Since August, I’ve written about Nate Parker’s Birth of a Nation twice. The first time was to reconcile my own feelings over wanting to see the story of a revolutionary, but being unwilling to ignore the rape allegations against the director. The second time was a response to the to the movie’s — or perhaps Nate Parker’s — ardent supporters who insisted that Black people had a duty to support it, lest their commitment to Black people be questioned. After more than two months of debate, if I never hear “Birth of a Nation” again, it’ll be too soon. Apparently, though, that wish to stop hearing about the movie and the surrounding controversy won’t be fulfilled anytime soon.

As widely reported, Birth opened at a disappointing sixth place, raking in just $7 million over its opening weekend. In what has become typical fashion, Black women alone were blamed almost immediately for the film’s flop–despite women making up 60 percent of its viewers.  One writer explicitly pinned the lackluster box office receipts on “the unrepentant pettiness of Black feminists.”

Even famed journalist Roland Martin, joined in on the blame game. In a series of tweets, the News One Now host lambasted The Root’s Yesha Callahan for a piece she wrote about the film’s unimpressive opening, saying the piece was “riddle with falsehoods” and disputing Callahan’s claim that the film was a flop. Martin even tweeted Callahan directly, questioning her credibility and skill as a journalist, claiming to have challenged her “several times before to step up her journalistic game,” and urging her boss to “pull Yesha aside” and “teach her to report a lot better.”

Martin didn’t stop there, though. He went on to tweet that he was sick and tired of Black women on his timeline who refused to support Birth because Parker’s wife is white. He later clarified that he was fine with sisters not supporting the film because of the rape allegations, but not because the director’s wife is white.

With studies finding that an estimated 60% of Black women having been sexually assaulted, the idea that Black woman would boycott the film over rape the allegation seems much more credible than claims–based on nothing more than the claimant’s own anecdotal evidence and perception–that the boycott is actually a way to punish a Black man for being in an interracial relationship. Perhaps if the information of the rape accusations and subsequent trial had never surfaced, or rather, if the events that prompted the accusations had never occurred, then the latter reasoning would hold weight. But with legitimate concerns well-documented, the obdurate insistence that Black women waged a campaign to ensure Birth tanked to repay Parker’s betrayal for the cardinal sin of marrying a white woman is nothing more than another excuse to engage in misogynoir.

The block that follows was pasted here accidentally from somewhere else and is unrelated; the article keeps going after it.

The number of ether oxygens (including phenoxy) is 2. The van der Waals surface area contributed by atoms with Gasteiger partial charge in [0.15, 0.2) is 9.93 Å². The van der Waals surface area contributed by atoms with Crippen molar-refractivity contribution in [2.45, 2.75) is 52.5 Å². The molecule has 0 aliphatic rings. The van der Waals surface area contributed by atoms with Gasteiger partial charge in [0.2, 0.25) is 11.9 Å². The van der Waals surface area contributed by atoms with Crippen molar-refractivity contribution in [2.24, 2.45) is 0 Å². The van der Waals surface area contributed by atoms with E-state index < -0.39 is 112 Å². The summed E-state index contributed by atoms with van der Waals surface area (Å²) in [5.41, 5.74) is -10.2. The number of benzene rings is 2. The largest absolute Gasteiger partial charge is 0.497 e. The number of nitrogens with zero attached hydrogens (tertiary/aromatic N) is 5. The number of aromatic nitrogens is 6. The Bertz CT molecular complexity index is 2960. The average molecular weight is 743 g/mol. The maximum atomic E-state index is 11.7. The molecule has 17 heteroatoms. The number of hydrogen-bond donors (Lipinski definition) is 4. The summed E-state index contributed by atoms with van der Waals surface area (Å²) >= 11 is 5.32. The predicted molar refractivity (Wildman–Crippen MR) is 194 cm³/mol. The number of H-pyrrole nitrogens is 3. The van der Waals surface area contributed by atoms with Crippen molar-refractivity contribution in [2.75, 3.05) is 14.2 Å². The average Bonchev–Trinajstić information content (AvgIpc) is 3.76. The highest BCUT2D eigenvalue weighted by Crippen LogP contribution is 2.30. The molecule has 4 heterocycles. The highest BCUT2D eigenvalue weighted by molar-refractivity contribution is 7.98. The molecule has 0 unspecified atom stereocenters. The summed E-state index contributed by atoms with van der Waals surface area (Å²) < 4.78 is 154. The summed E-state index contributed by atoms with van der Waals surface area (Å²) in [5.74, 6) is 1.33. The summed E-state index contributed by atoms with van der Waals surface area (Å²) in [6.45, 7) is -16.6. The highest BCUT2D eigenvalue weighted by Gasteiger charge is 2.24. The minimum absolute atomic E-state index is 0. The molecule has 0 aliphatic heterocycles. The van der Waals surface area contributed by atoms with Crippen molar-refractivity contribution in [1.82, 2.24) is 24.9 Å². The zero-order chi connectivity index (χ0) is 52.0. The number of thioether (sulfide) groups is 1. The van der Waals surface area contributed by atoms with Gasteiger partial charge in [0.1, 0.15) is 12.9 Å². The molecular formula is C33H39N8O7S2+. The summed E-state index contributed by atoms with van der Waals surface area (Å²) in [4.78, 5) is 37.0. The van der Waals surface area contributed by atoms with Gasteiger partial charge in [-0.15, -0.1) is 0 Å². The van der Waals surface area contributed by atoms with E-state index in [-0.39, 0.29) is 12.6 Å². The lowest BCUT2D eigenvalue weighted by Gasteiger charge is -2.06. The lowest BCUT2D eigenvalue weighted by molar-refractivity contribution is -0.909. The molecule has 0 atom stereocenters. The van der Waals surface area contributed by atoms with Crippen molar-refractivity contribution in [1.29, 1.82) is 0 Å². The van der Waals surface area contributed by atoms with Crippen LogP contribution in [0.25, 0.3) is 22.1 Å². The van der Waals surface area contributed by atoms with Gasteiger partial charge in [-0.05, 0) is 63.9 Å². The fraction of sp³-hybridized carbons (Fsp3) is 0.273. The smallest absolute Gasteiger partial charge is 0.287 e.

This tendency to always find the Black woman at least partially at fault has to stop. Whether one believes Parker is guilty of rape or not, one thing is certain: The Black women being blamed for his movie not living up to the hype surely aren’t. The request for Black women’s unfaltering loyalty to Black men, even as we fall victim to those same men, has been honored for centuries, so much so that it has morphed into a demand. Black women do not owe blind support to anyone.

And despite negative review after negative review after negative review of this movie by critics across race and gender lines, somehow Black women are still the only reason the movie did not meet expectations. This is the same reasoning that partially blames Black girls for their sexual assault because they’re “too fast” or too grown.” It’s the same thinking that virtually pardons Black men for abandoning their children while blaming the Black women who stay and raise them for being single mothers. It’s the same logic that would cause Martin’s supporters to call for Yesha Callahan’s termination because she dared respond to repeated petty personal attacks in kind.

If this movie is as important as its proponents insist, I fail to see why so many have opted to weaponize their fingers and social media followings to engage in personal attacks on opponents rather than focusing solely on using their platforms to promote discussions of Birth’s cultural significance. Any hope for dignified discourse has been all but lost in the childish insults and finger pointing. And still in all of this, despite doing nothing more than exercising our right to abstain from supporting whomever or whatever disagrees with our personal values, Black women are the ones being critically examined.

Surely if the argument is that Turner’s story is vital to inspiring Black people to continue the fight for our collective liberation from oppression, making Black women the scapegoat for every failure won’t strengthen that. That practice of naming Black women the culprits because we are always the safest targets for abuse and neglect is a hallmark of the white supremacy Turner fought. 

So find another punching bag. Black women are worn thin.